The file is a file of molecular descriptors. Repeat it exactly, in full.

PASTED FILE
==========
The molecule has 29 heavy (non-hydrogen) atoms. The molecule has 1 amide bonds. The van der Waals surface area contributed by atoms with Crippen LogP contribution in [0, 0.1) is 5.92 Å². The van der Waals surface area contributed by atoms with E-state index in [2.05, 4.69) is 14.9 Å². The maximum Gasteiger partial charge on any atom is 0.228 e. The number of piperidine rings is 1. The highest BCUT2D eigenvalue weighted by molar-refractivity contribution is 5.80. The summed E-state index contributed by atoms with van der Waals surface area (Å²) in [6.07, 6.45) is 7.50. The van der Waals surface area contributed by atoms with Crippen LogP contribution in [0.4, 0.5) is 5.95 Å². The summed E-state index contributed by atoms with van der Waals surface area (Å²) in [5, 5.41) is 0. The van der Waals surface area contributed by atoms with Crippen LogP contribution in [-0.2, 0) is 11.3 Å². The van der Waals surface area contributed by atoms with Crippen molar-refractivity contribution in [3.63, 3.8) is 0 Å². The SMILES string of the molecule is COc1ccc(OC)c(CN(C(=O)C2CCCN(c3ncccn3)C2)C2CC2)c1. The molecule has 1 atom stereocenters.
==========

The molecule has 29 heavy (non-hydrogen) atoms. The molecule has 1 amide bonds. The van der Waals surface area contributed by atoms with Crippen LogP contribution in [0, 0.1) is 5.92 Å². The van der Waals surface area contributed by atoms with E-state index in [2.05, 4.69) is 14.9 Å². The maximum Gasteiger partial charge on any atom is 0.228 e. The number of piperidine rings is 1. The highest BCUT2D eigenvalue weighted by molar-refractivity contribution is 5.80. The summed E-state index contributed by atoms with van der Waals surface area (Å²) in [6.07, 6.45) is 7.50. The van der Waals surface area contributed by atoms with Crippen LogP contribution in [0.4, 0.5) is 5.95 Å². The summed E-state index contributed by atoms with van der Waals surface area (Å²) in [5, 5.41) is 0. The van der Waals surface area contributed by atoms with Crippen LogP contribution in [-0.2, 0) is 11.3 Å². The van der Waals surface area contributed by atoms with Crippen molar-refractivity contribution in [3.63, 3.8) is 0 Å². The SMILES string of the molecule is COc1ccc(OC)c(CN(C(=O)C2CCCN(c3ncccn3)C2)C2CC2)c1. The molecule has 1 atom stereocenters.